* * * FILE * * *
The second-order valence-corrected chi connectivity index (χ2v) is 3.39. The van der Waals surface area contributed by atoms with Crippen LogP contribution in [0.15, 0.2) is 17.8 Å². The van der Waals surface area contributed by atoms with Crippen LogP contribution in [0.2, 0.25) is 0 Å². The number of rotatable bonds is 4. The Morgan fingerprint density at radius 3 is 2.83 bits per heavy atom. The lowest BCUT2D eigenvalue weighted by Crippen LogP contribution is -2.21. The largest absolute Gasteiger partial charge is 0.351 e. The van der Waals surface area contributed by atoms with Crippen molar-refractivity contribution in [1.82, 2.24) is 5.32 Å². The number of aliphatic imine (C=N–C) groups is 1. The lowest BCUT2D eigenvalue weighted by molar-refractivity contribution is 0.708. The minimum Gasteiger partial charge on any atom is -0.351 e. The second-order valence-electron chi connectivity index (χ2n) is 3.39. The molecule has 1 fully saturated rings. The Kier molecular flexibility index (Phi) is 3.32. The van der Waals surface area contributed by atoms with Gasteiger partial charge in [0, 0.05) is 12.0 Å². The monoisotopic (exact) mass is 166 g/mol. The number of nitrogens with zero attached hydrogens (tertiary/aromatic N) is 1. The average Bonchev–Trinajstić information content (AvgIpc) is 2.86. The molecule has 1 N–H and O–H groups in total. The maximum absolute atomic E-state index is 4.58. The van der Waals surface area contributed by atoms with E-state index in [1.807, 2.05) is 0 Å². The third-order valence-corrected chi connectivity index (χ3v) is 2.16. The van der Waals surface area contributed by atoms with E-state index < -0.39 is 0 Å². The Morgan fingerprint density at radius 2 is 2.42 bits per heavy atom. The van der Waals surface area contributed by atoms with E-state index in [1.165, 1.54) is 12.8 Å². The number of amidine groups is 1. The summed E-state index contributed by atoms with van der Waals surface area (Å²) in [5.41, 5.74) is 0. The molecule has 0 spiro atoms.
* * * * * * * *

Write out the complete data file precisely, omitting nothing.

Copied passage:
The second-order valence-corrected chi connectivity index (χ2v) is 3.39. The van der Waals surface area contributed by atoms with Crippen LogP contribution in [0.15, 0.2) is 17.8 Å². The van der Waals surface area contributed by atoms with Crippen LogP contribution in [0.2, 0.25) is 0 Å². The number of rotatable bonds is 4. The Morgan fingerprint density at radius 3 is 2.83 bits per heavy atom. The lowest BCUT2D eigenvalue weighted by Crippen LogP contribution is -2.21. The largest absolute Gasteiger partial charge is 0.351 e. The van der Waals surface area contributed by atoms with Crippen molar-refractivity contribution in [1.82, 2.24) is 5.32 Å². The number of aliphatic imine (C=N–C) groups is 1. The lowest BCUT2D eigenvalue weighted by molar-refractivity contribution is 0.708. The minimum Gasteiger partial charge on any atom is -0.351 e. The second-order valence-electron chi connectivity index (χ2n) is 3.39. The molecule has 1 fully saturated rings. The Kier molecular flexibility index (Phi) is 3.32. The van der Waals surface area contributed by atoms with Gasteiger partial charge in [0, 0.05) is 12.0 Å². The monoisotopic (exact) mass is 166 g/mol. The number of nitrogens with zero attached hydrogens (tertiary/aromatic N) is 1. The average Bonchev–Trinajstić information content (AvgIpc) is 2.86. The molecule has 1 N–H and O–H groups in total. The maximum absolute atomic E-state index is 4.58. The van der Waals surface area contributed by atoms with E-state index in [1.807, 2.05) is 0 Å². The third-order valence-corrected chi connectivity index (χ3v) is 2.16. The van der Waals surface area contributed by atoms with E-state index < -0.39 is 0 Å². The Morgan fingerprint density at radius 2 is 2.42 bits per heavy atom. The van der Waals surface area contributed by atoms with E-state index in [1.165, 1.54) is 12.8 Å². The number of amidine groups is 1. The summed E-state index contributed by atoms with van der Waals surface area (Å²) in [5.41, 5.74) is 0. The molecule has 0 spiro atoms.